How to Repair Roller Blinds

By Amanda Morin

  • Overview

    When they work well, roller blinds can be a great way to block out light without tangled cords or expensive curtains. When they need repair, however, watch out. The problems can vary, anywhere from whipping up so fast that the blind launches off the window, to being so loose that all you need to do is give a little tug and the whole shade unrolls. Luckily, roller blind repair isn't all that complicated.
    • Step 1

      Confirm that the mounting brackets allow the shade to retract freely. Roller blinds will need frequent repair if they are touching the window frame or sides when they retract, as this contact can rip the edges of the shade, making them roll unevenly.
    • Step 2

      Make sure the mountings are aligned and level. Use your tape measure to confirm that the mountings are the same distance from the top and bottom of the window, so that the roller blind isn't sitting crooked. Double check this by placing your level on the mounted, rolled-up shade. The bubble should be completely centered.


    • Step 3

      Repair a roller shade that retracts too fast and doesn't pull down easily by loosening the spring tension. Roll up the shade and take it off the brackets. By hand, unroll it about midway and remount it. Test to see if this has loosened the spring. Try this two to three times before moving on to other troubleshooting methods.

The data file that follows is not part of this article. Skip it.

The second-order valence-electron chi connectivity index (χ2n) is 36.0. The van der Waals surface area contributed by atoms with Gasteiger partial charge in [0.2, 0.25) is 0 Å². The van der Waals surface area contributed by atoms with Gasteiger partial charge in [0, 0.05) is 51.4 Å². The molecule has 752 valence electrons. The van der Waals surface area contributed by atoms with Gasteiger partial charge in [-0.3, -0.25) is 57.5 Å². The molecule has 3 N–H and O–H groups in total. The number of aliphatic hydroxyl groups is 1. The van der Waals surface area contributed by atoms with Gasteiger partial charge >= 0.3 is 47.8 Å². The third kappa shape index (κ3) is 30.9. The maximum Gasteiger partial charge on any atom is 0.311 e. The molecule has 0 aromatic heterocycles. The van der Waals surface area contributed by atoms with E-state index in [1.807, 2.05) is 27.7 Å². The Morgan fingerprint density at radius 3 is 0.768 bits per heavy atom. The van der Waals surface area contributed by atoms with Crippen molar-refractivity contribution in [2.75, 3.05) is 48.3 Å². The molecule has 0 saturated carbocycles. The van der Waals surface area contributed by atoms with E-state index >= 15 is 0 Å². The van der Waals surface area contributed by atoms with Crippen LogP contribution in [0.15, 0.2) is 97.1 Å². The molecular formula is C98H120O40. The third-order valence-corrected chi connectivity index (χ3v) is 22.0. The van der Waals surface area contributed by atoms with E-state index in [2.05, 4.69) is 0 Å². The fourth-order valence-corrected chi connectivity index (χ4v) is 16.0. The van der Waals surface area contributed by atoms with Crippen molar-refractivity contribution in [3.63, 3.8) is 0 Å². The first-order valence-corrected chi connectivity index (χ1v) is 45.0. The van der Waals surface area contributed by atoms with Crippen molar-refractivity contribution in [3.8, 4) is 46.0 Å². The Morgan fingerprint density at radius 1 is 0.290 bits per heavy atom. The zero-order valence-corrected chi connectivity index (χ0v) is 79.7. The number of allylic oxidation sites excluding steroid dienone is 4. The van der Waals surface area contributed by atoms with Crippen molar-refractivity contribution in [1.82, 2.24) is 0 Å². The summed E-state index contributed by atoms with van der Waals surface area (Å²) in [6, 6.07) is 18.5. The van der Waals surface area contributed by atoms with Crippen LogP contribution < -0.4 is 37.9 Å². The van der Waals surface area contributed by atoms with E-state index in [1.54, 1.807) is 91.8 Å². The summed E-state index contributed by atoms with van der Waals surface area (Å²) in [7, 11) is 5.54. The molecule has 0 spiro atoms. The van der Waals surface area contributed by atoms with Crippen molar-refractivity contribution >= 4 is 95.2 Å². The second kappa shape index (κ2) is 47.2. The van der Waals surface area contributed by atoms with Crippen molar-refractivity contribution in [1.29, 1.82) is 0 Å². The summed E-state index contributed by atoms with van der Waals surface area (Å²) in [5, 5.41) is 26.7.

• Step 4

      Adjust a locked spring to loosen the tension. With the blind removed from the mount and partially unrolled, grasp the flat pin on the end of the blind with a pair of pliers. Turn clockwise and, once you feel the pawl click off the ratchet, quickly let go of the pin.
    • Step 5

      Repair a loose roller blind by tightening tension. Take down the blind and roll it up tightly by hand, making sure to keep it even. Return to the brackets and check to see if the tension has increased.
    • Step 6

      Attempt to tighten the tension in the spring if Step 5 hasn't worked. This may mean the spring has uncoiled and needs to be repaired to allow the ratchet mechanism to work correctly. Again, grasp the flat pin with your pliers and turn it. Once you feel tension, stop turning and the pawl should hook back to ratchet.
    • Skill: Moderately Easy
    • Ingredients:
    • Pliers
    • Screwdriver/hammer
    • Tape measure
    • Straight edge
    • Level
    • Duct tape
    • Stapler
    • Tip: The blind works using a pawl-and-ratchet mechanism. The pawl is a metal piece that hooks around the flat pin on the end of the blind, and the ratchet is the round cover piece around the pin. This latch system allows the shade only move in one direction.
    • Tip: You can fix slightly torn blinds using duct tape. Unroll the blind all the way and line the top edge of the blind up with the roller. If most of the top edge is attached, simply put the torn edge back in alignment and attach it with a small piece of tape. Alternatively, you can staple it into place.
    • Tip: You may need to replace the fabric if it's torn in multiple places. Simply mark a straight edge using a ruler and a pencil and tape or staple the new fabric in place.

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